Phishing attacks are rapidly increasing, creating billions of dollars in losses this year alone. And it won’t be slowing down anytime soon.
The solution sounds easy enough: educate employees on the risks of cyberattacks, and give them easy ways to detect a phishing email. Yet reality shows that criminals are savvier than ever. Moreover, the more realistic an email is, the more likely it is to be clicked.
According to a recent security report, nearly 90% of all cyberattacks are carried out by email. Software protection is no longer enough to keep you safe. A multi-layered security plan can help mitigate email security risks, but a deeper understanding of how these threats work will offer better protection in the long run.
Of course, this also works both ways. If your business relies on sending regular emails, you must create clean, well-written content to help prevent your emails from going to spam folders in services like Gmail. This increases your risk of receivers reporting your emails as spam, eventually blacklisting your domain.
The best place to start is detecting what a phishing email looks like and handling it once it’s received.
1. Inconsistencies in Email Addresses & Domain Names
The more authentic an email looks, the greater chance of being opened and clicked. Scammers know this, so they look for any way possible to add authenticity to the email. As a result, you’ll find slight discrepancies in the email addresses, links, and domain names.
If something doesn’t make sense, it’s best to go with your gut instinct. Pull up previous correspondence from the same source and verify the data. If email addresses or domain names don’t match, don’t click. It’s always better to go back to the source and verify the email’s authenticity.
2. Never Click Anything
It’s fine to click on links from trusted sites, but when you click on links from random emails where you aren’t comfortable with the source, it can lead to problems.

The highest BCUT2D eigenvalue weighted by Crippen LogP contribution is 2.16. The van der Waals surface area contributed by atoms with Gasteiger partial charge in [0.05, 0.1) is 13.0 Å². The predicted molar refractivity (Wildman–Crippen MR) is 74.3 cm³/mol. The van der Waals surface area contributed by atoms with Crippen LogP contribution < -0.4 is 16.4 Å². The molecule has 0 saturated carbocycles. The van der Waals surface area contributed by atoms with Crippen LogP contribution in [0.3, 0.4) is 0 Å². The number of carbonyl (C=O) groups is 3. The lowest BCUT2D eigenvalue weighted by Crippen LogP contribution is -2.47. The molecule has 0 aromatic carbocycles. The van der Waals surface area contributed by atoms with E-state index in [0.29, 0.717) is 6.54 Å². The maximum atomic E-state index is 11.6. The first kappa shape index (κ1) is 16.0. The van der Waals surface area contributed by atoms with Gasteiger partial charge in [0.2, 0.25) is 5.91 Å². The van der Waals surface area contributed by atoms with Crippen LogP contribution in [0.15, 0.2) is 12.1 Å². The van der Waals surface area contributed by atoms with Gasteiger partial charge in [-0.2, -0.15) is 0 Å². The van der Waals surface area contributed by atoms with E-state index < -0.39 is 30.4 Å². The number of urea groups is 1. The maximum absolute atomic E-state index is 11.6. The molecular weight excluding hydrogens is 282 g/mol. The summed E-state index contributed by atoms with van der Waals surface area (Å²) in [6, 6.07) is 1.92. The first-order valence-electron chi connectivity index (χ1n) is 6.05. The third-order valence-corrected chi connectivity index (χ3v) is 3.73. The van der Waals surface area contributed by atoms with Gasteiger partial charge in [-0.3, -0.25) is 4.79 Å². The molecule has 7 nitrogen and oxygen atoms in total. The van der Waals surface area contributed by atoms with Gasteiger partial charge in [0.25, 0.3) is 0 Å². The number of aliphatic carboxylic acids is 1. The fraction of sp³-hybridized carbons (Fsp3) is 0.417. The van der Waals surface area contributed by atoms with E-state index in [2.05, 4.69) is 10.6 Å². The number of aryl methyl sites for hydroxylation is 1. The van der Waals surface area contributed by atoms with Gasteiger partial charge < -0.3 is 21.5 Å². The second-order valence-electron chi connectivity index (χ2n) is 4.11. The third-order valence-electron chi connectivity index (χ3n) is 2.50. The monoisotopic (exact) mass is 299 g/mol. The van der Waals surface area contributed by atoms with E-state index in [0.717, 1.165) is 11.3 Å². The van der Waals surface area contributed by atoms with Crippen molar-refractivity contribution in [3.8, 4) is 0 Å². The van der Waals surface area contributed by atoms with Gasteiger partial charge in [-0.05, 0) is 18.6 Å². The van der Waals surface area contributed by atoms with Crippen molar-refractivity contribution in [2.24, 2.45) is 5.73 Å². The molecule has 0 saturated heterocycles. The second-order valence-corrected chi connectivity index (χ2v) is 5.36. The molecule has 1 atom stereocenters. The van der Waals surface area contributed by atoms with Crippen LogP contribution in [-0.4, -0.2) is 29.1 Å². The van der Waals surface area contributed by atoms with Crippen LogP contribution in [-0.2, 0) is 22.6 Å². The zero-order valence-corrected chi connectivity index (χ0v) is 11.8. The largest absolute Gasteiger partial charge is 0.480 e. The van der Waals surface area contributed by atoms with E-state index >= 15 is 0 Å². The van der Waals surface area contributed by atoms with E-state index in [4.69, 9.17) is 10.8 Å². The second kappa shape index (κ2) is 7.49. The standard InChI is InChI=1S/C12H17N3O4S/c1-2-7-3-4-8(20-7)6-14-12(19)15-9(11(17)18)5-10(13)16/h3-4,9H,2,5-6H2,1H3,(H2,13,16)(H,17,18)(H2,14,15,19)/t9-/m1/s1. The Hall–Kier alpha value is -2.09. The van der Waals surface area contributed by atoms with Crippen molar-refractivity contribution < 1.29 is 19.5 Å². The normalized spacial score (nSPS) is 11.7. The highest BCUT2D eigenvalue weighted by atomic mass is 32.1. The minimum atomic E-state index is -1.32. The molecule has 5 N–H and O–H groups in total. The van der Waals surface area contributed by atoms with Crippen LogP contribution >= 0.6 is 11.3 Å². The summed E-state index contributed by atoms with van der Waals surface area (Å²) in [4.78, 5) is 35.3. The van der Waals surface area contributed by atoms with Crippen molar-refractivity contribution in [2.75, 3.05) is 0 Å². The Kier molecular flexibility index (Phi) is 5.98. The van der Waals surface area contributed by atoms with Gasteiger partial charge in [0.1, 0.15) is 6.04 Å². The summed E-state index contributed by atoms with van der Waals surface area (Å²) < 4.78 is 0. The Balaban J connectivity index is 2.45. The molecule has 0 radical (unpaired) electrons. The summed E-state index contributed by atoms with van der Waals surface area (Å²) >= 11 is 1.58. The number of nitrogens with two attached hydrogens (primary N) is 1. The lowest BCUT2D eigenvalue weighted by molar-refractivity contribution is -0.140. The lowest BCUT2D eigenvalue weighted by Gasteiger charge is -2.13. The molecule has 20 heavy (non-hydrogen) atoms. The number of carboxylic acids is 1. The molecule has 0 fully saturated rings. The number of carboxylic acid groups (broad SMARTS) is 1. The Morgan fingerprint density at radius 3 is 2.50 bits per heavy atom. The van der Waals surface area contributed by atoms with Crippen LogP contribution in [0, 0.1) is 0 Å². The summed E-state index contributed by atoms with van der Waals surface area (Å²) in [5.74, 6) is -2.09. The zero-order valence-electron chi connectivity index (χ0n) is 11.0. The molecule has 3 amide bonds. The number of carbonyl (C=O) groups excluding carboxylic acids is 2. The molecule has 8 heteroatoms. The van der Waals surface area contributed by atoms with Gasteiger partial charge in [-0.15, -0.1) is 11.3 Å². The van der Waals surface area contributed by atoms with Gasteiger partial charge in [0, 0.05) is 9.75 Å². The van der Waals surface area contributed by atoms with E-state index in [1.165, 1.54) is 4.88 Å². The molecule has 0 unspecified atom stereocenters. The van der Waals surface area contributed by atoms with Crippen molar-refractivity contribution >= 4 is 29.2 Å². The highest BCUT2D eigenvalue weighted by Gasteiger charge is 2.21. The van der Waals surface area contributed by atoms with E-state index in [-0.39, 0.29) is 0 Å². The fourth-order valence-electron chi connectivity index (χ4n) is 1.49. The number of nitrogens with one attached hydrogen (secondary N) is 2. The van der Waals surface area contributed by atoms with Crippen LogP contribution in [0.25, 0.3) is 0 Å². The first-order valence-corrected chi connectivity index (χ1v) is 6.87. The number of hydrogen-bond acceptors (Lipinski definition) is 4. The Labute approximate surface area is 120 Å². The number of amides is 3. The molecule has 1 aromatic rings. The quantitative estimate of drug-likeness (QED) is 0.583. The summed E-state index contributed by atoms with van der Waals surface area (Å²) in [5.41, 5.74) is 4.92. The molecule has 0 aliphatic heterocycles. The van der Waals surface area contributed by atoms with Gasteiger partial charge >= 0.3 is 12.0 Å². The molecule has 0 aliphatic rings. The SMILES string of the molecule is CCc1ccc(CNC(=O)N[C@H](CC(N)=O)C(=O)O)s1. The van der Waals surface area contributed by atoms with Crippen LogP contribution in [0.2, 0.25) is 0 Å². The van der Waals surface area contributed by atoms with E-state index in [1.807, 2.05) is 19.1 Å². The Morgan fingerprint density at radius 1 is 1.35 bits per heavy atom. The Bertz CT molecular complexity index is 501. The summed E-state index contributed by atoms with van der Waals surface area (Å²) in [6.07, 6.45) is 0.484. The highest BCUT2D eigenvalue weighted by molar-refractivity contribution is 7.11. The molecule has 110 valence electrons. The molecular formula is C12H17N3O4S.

Before clicking on any email link, hover your mouse over the link to see what pops up. Email provides a hover function that lets you see the link before you click. Does it lead where you expect it to go? Detecting a phishing email can be difficult when it looks legitimate, but most will have just enough errors to make you think twice. Spend those extra few seconds authenticating the email before you click.
3. Grammar & Spelling Errors
Because many phishing emails are created quickly, they often have bad spelling and grammatical errors that can make you think twice.
Does the email start with “Dear customer?” Spammers often use spell checkers to ensure words are spelled correctly but might not use the words in the proper context. If it doesn’t sound like something that would come from this source, don’t click.
4. Odd Tone or Greeting
Have you ever received an email where the tone is off? Or the person sending the message never uses the language included in the email? It’s a sure sign of a phishing email. This is where it helps to pay attention to the personality of the email, ensuring it sounds like it’s coming from the source. When in doubt, go back to the sender and verify it’s real.
5. Request for Personal Info
Reputable companies will never ask you for personal information in an email. If a company seems to be asking for too much, it’s better to verify it first. Head to their website and log into your account. You’ll find the same request on your dashboard if the email is authentic. Or give the service center a call; be sure to use the phone number on their website, not included in the email.
6. Threats or Urgency
If an email ever adds a threat or states you need to take immediate action, it’s a red flag that something is wrong. They often claim that it’s an emergency situation, the CFO needs a wire transfer, or you need to take action to claim their reward.
7. Check for a Signature
An easy way to check for authenticity is to see who sent the email. Head down to the signature block; is it from a legitimate person? A quick check may be the deciding factor.
8. Suspicious Attachments
Attachments are often used for malware to be deposited onto your computer. A good rule of thumb is never to open an attachment unless you’re expecting it, even if it’s from a trusted source. Verify the sender emailed it to you before you open it.
9. Don’t Believe Their Games
A quick check for spammy content will help you detect a phishing email. A legitimate company knows that authenticity is everything when trying to prevent an email from going to spam accounts in services like Gmail. They work hard to ensure their emails meet certain expectations and have a purpose for being sent.
10. Backup Your Emails
Because phishing attacks can be detrimental to a company, it’s always better to be safe than sorry. If you have doubts about an email or feel you’ve received a phishing email, backup your emails, and report it to your SOC and let them sort it out. A good guide to backing up your emails can be found here, and this step-by-step explainer video can help you along as well.